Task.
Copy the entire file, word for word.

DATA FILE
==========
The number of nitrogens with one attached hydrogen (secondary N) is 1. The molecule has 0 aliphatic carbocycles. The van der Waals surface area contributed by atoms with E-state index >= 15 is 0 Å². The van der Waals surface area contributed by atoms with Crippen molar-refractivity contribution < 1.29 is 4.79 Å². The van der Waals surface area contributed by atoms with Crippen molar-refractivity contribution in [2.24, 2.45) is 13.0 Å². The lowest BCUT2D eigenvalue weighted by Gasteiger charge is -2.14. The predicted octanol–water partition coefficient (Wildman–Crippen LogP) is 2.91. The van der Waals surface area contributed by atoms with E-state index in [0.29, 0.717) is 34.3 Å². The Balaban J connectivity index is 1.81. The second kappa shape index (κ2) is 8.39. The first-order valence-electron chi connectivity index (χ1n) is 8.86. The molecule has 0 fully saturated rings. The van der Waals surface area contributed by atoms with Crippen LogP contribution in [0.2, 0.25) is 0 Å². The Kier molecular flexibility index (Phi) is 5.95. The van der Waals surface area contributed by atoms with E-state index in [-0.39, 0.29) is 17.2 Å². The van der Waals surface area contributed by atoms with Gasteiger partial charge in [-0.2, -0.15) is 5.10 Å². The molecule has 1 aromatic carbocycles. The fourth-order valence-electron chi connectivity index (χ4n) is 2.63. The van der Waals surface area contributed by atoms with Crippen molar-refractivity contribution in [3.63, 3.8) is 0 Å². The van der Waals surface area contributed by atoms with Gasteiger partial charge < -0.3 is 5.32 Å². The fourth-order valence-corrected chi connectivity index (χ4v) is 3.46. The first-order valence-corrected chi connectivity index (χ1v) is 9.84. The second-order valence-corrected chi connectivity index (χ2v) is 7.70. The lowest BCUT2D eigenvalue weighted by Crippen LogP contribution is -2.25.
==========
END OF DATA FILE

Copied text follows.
The number of nitrogens with one attached hydrogen (secondary N) is 1. The molecule has 0 aliphatic carbocycles. The van der Waals surface area contributed by atoms with E-state index >= 15 is 0 Å². The van der Waals surface area contributed by atoms with Crippen molar-refractivity contribution < 1.29 is 4.79 Å². The van der Waals surface area contributed by atoms with Crippen molar-refractivity contribution in [2.24, 2.45) is 13.0 Å². The lowest BCUT2D eigenvalue weighted by Gasteiger charge is -2.14. The predicted octanol–water partition coefficient (Wildman–Crippen LogP) is 2.91. The van der Waals surface area contributed by atoms with E-state index in [0.29, 0.717) is 34.3 Å². The Balaban J connectivity index is 1.81. The second kappa shape index (κ2) is 8.39. The first-order valence-electron chi connectivity index (χ1n) is 8.86. The molecule has 0 fully saturated rings. The van der Waals surface area contributed by atoms with Crippen LogP contribution in [0.2, 0.25) is 0 Å². The Kier molecular flexibility index (Phi) is 5.95. The van der Waals surface area contributed by atoms with E-state index in [-0.39, 0.29) is 17.2 Å². The van der Waals surface area contributed by atoms with Gasteiger partial charge in [-0.2, -0.15) is 5.10 Å². The molecule has 1 aromatic carbocycles. The fourth-order valence-electron chi connectivity index (χ4n) is 2.63. The van der Waals surface area contributed by atoms with Crippen molar-refractivity contribution in [3.63, 3.8) is 0 Å². The van der Waals surface area contributed by atoms with Gasteiger partial charge < -0.3 is 5.32 Å². The fourth-order valence-corrected chi connectivity index (χ4v) is 3.46. The first-order valence-corrected chi connectivity index (χ1v) is 9.84. The second-order valence-corrected chi connectivity index (χ2v) is 7.70. The lowest BCUT2D eigenvalue weighted by Crippen LogP contribution is -2.25.